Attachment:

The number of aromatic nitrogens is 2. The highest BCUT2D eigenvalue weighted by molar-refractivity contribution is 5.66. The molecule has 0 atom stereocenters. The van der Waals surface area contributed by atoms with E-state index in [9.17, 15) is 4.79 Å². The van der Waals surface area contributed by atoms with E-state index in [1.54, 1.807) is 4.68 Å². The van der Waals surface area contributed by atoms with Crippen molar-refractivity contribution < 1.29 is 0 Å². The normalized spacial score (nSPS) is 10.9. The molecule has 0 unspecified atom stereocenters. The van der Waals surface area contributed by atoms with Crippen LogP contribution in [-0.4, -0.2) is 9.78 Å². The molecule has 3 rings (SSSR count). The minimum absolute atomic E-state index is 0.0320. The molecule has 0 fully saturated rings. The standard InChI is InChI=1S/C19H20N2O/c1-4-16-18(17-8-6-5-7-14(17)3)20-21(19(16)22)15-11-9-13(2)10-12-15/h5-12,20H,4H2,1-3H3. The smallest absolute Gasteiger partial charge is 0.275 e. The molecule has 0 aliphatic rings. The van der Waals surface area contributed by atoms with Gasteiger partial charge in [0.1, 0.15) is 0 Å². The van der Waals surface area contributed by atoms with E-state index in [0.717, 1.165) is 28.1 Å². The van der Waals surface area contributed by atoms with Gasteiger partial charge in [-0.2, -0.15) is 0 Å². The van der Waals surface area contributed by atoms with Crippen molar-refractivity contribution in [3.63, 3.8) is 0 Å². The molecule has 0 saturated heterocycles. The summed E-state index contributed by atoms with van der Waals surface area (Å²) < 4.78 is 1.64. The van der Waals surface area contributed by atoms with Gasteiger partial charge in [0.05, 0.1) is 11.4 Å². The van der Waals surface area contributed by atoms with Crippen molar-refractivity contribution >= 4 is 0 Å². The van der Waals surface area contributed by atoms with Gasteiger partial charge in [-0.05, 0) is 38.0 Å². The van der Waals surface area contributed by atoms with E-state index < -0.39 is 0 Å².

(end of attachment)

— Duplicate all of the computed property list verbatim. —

The number of aromatic nitrogens is 2. The highest BCUT2D eigenvalue weighted by molar-refractivity contribution is 5.66. The molecule has 0 atom stereocenters. The van der Waals surface area contributed by atoms with E-state index in [9.17, 15) is 4.79 Å². The van der Waals surface area contributed by atoms with E-state index in [1.54, 1.807) is 4.68 Å². The van der Waals surface area contributed by atoms with Crippen molar-refractivity contribution < 1.29 is 0 Å². The normalized spacial score (nSPS) is 10.9. The molecule has 0 unspecified atom stereocenters. The van der Waals surface area contributed by atoms with Crippen LogP contribution in [-0.4, -0.2) is 9.78 Å². The molecule has 3 rings (SSSR count). The minimum absolute atomic E-state index is 0.0320. The molecule has 0 fully saturated rings. The standard InChI is InChI=1S/C19H20N2O/c1-4-16-18(17-8-6-5-7-14(17)3)20-21(19(16)22)15-11-9-13(2)10-12-15/h5-12,20H,4H2,1-3H3. The smallest absolute Gasteiger partial charge is 0.275 e. The molecule has 0 aliphatic rings. The van der Waals surface area contributed by atoms with Gasteiger partial charge in [0.1, 0.15) is 0 Å². The van der Waals surface area contributed by atoms with E-state index in [0.717, 1.165) is 28.1 Å². The van der Waals surface area contributed by atoms with Gasteiger partial charge in [-0.2, -0.15) is 0 Å². The van der Waals surface area contributed by atoms with Crippen molar-refractivity contribution in [3.63, 3.8) is 0 Å². The molecule has 0 saturated heterocycles. The summed E-state index contributed by atoms with van der Waals surface area (Å²) < 4.78 is 1.64. The van der Waals surface area contributed by atoms with Gasteiger partial charge in [0.05, 0.1) is 11.4 Å². The van der Waals surface area contributed by atoms with Crippen molar-refractivity contribution >= 4 is 0 Å². The van der Waals surface area contributed by atoms with Gasteiger partial charge in [-0.05, 0) is 38.0 Å². The van der Waals surface area contributed by atoms with E-state index < -0.39 is 0 Å².